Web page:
Maybe the tech just knew that the Pharmacist on duty was a PharmD and chose to say that. I think a bigger problem if they work in the Pharmacy, but have no clue about the profession at all. One situation that I heard about where a Pharm student wanted to set up a meeting with a retail pharmacist and called to ask to come in. They referred to the Pharmacist as "Doctor xxxx" and the tech actually said "Oh, she's not a doctor!". The student knew already that Pharmacist was a PharmD, but the tech actually explicitly corrected her by repeatedly saying she wasn't a doctor. I think it's more of a problem that a tech inside the Pharmacy would actually discourage people from referring to Pharmacists as doctor.
While I understand that non-PharmDs need to be considered as well, I do think that PharmDs need to have a little more respect for themselves too to enhance the future of the profession. Optometrists are referred to as doctors even while working for America's Best and it does play into the public perception of the profession. I understand that it's less clear for Pharmacists because there are still many without PharmDs, but eventually someone needs to find a way to give the PharmDs some respect too just for the sake of public perception. Either way, at a minimum, I certainly wouldn't complain about something like this or try to discourage people from it. It actually may perpetuate the myth that retail Pharmacists are somehow less worthy.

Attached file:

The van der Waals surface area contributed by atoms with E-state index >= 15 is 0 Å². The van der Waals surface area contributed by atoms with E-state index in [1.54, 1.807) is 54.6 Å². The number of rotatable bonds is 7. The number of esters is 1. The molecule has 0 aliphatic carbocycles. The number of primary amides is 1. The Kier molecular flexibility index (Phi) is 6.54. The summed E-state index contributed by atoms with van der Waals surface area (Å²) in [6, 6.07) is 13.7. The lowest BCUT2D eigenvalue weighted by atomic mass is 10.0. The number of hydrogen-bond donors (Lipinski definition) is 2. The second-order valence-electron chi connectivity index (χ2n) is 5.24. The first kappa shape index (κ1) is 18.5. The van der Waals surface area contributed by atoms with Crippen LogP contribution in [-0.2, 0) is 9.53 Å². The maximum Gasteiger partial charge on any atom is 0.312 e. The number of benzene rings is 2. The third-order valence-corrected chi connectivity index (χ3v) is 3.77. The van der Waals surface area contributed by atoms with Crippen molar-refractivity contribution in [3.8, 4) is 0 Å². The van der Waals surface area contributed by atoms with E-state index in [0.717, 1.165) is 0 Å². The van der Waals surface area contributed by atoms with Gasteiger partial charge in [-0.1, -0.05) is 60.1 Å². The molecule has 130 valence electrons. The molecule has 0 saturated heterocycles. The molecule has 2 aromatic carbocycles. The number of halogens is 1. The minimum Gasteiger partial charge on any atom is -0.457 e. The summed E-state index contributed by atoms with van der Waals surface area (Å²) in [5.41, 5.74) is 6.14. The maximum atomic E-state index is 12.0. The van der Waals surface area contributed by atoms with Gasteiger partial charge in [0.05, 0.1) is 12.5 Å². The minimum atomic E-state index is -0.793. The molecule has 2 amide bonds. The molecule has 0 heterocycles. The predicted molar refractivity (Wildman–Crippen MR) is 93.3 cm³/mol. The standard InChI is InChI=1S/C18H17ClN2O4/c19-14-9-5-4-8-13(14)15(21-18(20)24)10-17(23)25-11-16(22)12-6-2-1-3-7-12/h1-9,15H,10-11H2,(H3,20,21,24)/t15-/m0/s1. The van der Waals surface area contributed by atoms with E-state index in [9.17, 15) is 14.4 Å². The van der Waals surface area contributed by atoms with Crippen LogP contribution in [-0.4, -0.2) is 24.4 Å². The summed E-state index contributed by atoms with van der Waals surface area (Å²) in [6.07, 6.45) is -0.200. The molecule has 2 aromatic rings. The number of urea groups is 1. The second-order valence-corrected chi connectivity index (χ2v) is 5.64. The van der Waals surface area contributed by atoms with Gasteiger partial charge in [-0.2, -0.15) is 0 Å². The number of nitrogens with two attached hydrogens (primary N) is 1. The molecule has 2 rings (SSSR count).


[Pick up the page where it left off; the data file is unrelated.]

I think it's pretty arrogant if a pharmacists demands the title out of pride and wanting to puff themselves up, but I think it's a title that's earned.
Seems like every other non-physician doctorate program commonly calls themselves "Dr. soandso" these days. Chiropractors, dentists, veterinarians, optometrists, naturopaths, and some physical therapists go by "doctor x" and even have such wording on the signs to where they practice, it's pretty common place for them to use the title. Heck, I've heard chiropractors labeling themselves as "Dr. X, chiropractic physician." I think pharmacists, who did more schooling than some of the other professions that use the title, who have rightfully earned the doctor of pharmacy degree should be allowed to use that designation. Not out of arrogance, but out of advancing the profession and being rightfully recognized for the study put into becoming a pharmacist. If everyone else can do it, why not PharmDs? If we want to go by real "original" terminology the only people who "rightfully" should be called doctor are the Ph.D. graduates.
Pharmacists have done a horrible job with marketing themselves. How many people don't realize that pharmacy is a grad school required degree, that we are experts in a healthcare field, or do more than count by 5s as so many people think pharmacy practice entails?